From Herman Melville's Moby Dick.

For as in this world, head winds are far more prevalent than winds from astern (that is, if you never violate the Pythagorean maxim), so for the most part the Commodore on the quarter-deck gets his atmosphere at second hand from the sailors on the forecastle.

I understand the Pythagorean theorem (a^2 + b^2 = c^2) but I'm not sure what he means in applying it to head winds and winds from astern.


By “the Pythagorean maxim” Melville means the forbidding of eating beans, which was believed in antiquity to have been one of the rules of the Pythagorean cult.

Plato then asserts that we should bring our bodies into such a disposition before we go to sleep as to leave nothing which may occasion error or perturbation in our dreams. For this reason, perhaps, Pythagoras laid it down as a rule, that his disciples should not eat beans, because this food is very flatulent, and contrary to that tranquillity of mind which a truth-seeking spirit should possess.

Marcus Tullius Cicero (44 BCE). On Divination 1.30. Translated by C. D. Yonge (1853).

The passage from Moby-Dick is thus a fart joke: if you “violate the Pythagorean maxim” (eat beans) then you will find that “winds from astern” (farts) become prevalent.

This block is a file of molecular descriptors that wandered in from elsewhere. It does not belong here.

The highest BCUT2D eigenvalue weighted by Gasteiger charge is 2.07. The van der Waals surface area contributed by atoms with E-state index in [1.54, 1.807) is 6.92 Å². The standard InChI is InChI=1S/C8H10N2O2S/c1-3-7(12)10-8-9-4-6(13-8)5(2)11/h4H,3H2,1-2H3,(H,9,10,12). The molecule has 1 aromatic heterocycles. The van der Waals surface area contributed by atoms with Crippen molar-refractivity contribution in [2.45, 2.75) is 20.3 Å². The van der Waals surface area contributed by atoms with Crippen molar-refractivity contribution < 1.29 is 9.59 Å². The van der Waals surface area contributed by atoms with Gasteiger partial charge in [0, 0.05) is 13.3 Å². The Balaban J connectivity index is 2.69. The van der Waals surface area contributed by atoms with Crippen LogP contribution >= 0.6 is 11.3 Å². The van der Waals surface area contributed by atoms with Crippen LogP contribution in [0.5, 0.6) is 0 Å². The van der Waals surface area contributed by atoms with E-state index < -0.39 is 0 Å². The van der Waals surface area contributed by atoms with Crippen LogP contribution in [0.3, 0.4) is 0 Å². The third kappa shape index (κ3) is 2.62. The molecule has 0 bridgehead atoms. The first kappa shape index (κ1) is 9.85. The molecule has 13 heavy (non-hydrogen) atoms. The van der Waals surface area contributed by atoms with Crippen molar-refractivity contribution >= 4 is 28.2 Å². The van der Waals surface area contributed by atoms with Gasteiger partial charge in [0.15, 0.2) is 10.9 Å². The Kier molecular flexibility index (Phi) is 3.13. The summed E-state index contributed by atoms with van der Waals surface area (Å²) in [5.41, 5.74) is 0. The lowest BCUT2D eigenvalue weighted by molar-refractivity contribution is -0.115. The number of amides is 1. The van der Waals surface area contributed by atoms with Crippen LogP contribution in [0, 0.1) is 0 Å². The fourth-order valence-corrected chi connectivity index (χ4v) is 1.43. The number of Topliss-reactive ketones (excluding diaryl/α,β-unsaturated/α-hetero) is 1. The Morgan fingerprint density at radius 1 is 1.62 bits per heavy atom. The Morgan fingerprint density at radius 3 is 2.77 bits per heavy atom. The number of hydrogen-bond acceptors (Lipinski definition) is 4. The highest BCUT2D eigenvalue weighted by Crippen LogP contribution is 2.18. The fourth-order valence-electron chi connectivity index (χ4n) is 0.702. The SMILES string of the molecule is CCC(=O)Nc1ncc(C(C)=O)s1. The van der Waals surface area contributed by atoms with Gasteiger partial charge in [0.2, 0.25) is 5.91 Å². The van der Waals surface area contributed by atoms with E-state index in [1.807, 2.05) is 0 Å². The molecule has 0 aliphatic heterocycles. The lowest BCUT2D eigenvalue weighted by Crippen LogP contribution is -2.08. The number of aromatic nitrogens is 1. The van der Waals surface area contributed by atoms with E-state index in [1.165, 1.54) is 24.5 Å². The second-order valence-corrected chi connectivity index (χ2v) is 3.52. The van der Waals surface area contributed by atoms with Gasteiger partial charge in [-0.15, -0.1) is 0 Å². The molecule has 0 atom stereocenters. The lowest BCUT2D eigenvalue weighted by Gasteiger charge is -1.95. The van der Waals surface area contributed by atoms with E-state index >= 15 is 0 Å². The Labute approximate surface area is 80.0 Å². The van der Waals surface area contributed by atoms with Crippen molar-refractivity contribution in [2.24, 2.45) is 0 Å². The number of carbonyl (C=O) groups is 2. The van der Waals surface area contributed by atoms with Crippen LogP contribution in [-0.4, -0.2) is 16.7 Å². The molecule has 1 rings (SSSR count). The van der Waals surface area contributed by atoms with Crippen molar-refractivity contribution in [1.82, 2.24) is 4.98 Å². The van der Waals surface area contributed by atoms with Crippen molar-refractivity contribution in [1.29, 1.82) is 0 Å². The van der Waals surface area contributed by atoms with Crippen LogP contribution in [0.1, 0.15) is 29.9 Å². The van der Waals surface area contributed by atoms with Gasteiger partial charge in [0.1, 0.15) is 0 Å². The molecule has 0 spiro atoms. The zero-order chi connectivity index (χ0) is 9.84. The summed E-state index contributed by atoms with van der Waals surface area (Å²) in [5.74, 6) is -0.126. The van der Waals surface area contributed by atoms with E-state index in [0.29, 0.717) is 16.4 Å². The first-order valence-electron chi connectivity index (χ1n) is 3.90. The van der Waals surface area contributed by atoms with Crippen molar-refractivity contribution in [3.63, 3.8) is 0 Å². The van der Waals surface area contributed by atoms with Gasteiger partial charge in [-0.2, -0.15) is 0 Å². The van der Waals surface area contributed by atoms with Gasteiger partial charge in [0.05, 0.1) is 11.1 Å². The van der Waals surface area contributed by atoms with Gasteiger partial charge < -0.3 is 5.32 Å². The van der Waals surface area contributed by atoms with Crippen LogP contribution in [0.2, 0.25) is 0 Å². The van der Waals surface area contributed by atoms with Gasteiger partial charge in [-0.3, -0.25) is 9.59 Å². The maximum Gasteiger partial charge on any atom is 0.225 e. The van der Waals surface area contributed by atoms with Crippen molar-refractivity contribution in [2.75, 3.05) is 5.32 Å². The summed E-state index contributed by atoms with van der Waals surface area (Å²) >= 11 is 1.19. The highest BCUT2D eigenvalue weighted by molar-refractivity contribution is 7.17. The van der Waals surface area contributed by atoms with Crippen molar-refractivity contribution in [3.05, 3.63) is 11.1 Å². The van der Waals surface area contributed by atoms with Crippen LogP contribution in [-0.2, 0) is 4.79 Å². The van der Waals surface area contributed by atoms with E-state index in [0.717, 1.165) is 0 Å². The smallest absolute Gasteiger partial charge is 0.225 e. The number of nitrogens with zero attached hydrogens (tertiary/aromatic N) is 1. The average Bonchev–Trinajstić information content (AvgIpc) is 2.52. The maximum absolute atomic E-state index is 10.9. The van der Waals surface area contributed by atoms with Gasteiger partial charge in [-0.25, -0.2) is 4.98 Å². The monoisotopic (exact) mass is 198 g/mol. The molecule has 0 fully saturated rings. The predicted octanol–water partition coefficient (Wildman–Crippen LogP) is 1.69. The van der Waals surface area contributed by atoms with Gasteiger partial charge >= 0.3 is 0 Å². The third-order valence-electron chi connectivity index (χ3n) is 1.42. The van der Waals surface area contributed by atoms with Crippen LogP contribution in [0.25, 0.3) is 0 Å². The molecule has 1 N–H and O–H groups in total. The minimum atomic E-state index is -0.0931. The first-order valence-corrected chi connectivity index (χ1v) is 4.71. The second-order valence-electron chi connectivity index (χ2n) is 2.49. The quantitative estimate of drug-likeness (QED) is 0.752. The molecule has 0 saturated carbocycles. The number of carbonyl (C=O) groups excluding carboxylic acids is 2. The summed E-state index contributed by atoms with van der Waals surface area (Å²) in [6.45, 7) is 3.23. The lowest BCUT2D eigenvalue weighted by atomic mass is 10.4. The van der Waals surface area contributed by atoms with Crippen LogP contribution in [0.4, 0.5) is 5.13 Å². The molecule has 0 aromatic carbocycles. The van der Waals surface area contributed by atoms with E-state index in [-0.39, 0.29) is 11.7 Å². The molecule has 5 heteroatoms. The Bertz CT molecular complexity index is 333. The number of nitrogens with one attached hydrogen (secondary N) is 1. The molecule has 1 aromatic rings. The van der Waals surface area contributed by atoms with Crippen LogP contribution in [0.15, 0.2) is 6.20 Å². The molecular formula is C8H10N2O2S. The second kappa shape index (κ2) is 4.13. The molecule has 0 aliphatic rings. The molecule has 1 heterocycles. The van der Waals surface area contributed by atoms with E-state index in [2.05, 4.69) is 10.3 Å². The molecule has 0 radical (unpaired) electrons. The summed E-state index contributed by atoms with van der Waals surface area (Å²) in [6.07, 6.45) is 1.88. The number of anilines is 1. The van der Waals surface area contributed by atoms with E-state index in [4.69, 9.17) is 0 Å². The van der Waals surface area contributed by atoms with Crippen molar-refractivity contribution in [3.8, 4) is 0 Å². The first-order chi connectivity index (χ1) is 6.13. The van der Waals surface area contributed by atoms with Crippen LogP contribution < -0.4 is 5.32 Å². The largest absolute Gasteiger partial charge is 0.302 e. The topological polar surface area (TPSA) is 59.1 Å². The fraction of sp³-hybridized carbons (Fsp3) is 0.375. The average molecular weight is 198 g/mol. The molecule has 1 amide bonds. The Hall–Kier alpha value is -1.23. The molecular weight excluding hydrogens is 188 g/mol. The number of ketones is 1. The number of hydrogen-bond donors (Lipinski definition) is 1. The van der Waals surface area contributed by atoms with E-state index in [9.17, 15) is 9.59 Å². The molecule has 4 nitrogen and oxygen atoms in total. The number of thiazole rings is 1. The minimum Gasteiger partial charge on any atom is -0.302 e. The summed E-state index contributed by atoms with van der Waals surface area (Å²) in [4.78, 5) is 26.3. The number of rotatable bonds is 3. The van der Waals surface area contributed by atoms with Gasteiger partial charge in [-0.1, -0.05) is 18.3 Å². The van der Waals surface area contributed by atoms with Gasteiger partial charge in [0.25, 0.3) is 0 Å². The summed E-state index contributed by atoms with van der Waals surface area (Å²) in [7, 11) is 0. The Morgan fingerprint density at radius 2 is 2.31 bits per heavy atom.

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    Also, I think he's saying that the 'second-hand' atmosphere that the Commodore, in his position on a deck to the rear of the main mast enjoys, emanates from the fundaments of the sailors before the mast (whose mess probably features less meat and more beans than the commodore's table). ie the sailors breathe clean air and the commodore breathes sailor farts. – Spagirl May 21 '19 at 11:13

The "Pythagorean maxim" bit has several meanings.

First, it's a poetic way of saying that you are much more likely to encounter hardships (headwinds) than ease and comfort (winds from astern).

Second, it's referring to the fact that when sailing, it is possible to sail into a headwind (although its not as fast as having the wind at your back) but your sail has to be at a specific angle to generate lift via Bernoulli's principle, and Pythagoras is well known for his math involving angles.

Finally, it's a fart joke; Pythagoras believed you should not eat fava beans because they cause you to fart (again, winds from astern) and flatulence took away from your precious "breath of life". Additionally he's saying that when a working sailor on the front deck (forecastle) of a ship farts, it will be blown into the face of his boss on the rear deck.


Not just metaphor. I think he may also be referring to that fact that while sailing you literally feel headwind more than tailwind. If you are sailing at a given speed you can subtract that speed from a tailwind, or add it to a headwind, and thats how much wind you will feel. I've heard this called 'apparent wind' by sailors.

  • Hello and welcome to Literature Stack Exchange. Could you explain how this phenomenon of apparent wind connects to the quotation from the novel? And what does it have to do with Pythagoras? Thanks. – verbose Apr 1 at 6:38

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